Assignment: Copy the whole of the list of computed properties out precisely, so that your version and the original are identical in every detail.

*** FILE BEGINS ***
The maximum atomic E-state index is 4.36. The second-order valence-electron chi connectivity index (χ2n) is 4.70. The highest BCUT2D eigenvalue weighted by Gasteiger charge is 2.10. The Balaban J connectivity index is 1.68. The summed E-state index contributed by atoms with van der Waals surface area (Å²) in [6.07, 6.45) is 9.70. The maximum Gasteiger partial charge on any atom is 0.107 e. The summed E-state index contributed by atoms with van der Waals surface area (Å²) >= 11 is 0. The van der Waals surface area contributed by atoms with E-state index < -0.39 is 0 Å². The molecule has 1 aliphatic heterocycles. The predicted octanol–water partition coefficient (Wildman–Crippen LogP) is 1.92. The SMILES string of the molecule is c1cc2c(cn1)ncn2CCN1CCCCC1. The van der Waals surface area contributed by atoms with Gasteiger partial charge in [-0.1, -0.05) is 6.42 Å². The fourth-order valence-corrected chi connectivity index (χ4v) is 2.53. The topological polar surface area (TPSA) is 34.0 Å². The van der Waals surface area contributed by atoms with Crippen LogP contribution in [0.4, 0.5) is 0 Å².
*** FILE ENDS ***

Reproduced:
The maximum atomic E-state index is 4.36. The second-order valence-electron chi connectivity index (χ2n) is 4.70. The highest BCUT2D eigenvalue weighted by Gasteiger charge is 2.10. The Balaban J connectivity index is 1.68. The summed E-state index contributed by atoms with van der Waals surface area (Å²) in [6.07, 6.45) is 9.70. The maximum Gasteiger partial charge on any atom is 0.107 e. The summed E-state index contributed by atoms with van der Waals surface area (Å²) >= 11 is 0. The van der Waals surface area contributed by atoms with E-state index < -0.39 is 0 Å². The molecule has 1 aliphatic heterocycles. The predicted octanol–water partition coefficient (Wildman–Crippen LogP) is 1.92. The SMILES string of the molecule is c1cc2c(cn1)ncn2CCN1CCCCC1. The van der Waals surface area contributed by atoms with Gasteiger partial charge in [-0.1, -0.05) is 6.42 Å². The fourth-order valence-corrected chi connectivity index (χ4v) is 2.53. The topological polar surface area (TPSA) is 34.0 Å². The van der Waals surface area contributed by atoms with Crippen LogP contribution in [0.4, 0.5) is 0 Å².